The topic of mental health in FIFO and DIDO (drive in/drive out) workers in Australia is frequently in the media. Stories about families devastated by the suicide of FIFO workers who, for different reasons decided it was all too much, occur in the newspapers too regularly. FIFO workers can experience depression, anxiety and loneliness from working in remote locations away from their families and friends. Unfortunately these mental health issues are not exclusive to the mining industry and can affect tradies everywhere.
Male dominated professions such as mining and the trades can have a 'Suck it up', Toughen up', 'Harden up' culture. Whether this is fact or just an assumption, the incidence of asking for help if a miner or tradie is suffering mentally or not coping with his work is significantly reduced in these industries.
In 2011 of the 2273 Australians who died by suicide more than 85% were men. This statistic is alarming to say the least. Over one million Aussie men are suffering from depression and anxiety. That means if you are in a room full of people, chances are at least one person in that room will be suffering from a mental health issue. Is that person you?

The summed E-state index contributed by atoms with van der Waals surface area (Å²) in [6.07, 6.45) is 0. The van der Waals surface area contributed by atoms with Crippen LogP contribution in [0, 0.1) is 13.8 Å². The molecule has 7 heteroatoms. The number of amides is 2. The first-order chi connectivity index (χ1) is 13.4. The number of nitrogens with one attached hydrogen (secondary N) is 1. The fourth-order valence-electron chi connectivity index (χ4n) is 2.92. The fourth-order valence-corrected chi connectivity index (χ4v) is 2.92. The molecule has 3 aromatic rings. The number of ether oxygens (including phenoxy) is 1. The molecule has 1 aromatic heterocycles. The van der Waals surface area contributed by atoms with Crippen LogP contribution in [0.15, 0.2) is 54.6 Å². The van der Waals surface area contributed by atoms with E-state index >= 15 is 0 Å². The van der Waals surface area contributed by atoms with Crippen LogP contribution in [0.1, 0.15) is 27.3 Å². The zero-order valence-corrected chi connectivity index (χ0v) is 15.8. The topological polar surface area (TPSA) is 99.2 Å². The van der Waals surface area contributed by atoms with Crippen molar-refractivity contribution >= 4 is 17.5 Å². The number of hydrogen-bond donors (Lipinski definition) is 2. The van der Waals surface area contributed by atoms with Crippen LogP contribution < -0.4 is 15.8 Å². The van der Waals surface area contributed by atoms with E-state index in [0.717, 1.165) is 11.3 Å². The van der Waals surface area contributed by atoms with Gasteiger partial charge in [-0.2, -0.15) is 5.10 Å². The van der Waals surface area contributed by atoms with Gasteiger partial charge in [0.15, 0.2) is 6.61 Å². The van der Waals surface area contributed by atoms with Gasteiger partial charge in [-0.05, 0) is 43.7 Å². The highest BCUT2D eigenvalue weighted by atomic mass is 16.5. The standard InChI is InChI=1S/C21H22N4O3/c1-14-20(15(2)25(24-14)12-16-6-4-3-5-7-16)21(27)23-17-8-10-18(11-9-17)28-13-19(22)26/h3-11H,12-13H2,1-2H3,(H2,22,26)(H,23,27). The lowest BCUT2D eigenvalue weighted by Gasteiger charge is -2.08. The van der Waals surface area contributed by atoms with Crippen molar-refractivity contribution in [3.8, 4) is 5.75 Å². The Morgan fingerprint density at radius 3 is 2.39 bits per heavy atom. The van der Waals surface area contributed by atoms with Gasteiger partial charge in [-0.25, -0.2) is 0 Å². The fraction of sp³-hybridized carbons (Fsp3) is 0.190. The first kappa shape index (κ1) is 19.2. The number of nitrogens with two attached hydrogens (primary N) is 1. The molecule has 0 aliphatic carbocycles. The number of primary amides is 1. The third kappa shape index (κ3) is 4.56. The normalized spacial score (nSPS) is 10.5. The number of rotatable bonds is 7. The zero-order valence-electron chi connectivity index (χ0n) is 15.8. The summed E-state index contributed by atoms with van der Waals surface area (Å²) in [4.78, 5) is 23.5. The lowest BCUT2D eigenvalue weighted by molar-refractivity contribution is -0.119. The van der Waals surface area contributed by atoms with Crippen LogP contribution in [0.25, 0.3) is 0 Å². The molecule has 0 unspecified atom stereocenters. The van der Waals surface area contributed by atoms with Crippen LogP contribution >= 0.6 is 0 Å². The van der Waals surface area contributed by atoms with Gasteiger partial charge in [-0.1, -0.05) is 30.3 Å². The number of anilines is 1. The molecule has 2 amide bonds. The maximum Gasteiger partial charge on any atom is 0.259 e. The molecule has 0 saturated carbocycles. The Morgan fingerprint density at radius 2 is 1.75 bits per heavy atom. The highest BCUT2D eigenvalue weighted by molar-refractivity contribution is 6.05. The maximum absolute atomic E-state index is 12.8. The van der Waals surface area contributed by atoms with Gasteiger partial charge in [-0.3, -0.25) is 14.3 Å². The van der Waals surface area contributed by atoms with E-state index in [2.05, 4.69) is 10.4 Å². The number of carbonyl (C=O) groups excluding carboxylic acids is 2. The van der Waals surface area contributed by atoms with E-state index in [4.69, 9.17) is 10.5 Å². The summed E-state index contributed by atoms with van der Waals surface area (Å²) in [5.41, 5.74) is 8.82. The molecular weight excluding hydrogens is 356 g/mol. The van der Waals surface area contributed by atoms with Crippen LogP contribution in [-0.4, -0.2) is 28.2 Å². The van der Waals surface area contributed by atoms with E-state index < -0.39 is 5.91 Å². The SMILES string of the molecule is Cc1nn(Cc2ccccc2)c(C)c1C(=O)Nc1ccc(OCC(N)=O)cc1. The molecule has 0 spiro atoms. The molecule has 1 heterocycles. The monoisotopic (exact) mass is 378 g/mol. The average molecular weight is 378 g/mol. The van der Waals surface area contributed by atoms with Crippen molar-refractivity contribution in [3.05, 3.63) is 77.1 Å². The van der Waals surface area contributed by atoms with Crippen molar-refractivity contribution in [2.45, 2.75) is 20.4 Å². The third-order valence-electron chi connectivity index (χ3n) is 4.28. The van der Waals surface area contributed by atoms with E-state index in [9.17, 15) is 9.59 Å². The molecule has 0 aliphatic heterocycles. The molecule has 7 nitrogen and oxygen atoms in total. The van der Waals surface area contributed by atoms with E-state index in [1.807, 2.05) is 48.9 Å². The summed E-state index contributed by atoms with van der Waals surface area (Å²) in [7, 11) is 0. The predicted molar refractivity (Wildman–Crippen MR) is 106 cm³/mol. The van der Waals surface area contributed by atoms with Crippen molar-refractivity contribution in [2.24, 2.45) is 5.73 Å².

Help is at hand
One of the big obstacles to addressing mental health is that everyone is different, what works for one man may not be a preferred option for another. Mental health is not a one solution fits all issue. But being aware of the choices is a big step towards getting help. Isolation need not be an inhibitor to seeking help either, many of the support services below offer telephone or online support.
Beyond Blue has several campaigns running in 2014 targeting men's mental health. All are easy to navigate (for the not so tech savvy of us) and provide lots of places to get help.
The Men's Line
Telephone and online help, support and counselling services for men.
Run by the National Youth Mental Health Foundation this site is aimed at improving the mental health of 12 to 25 year old's.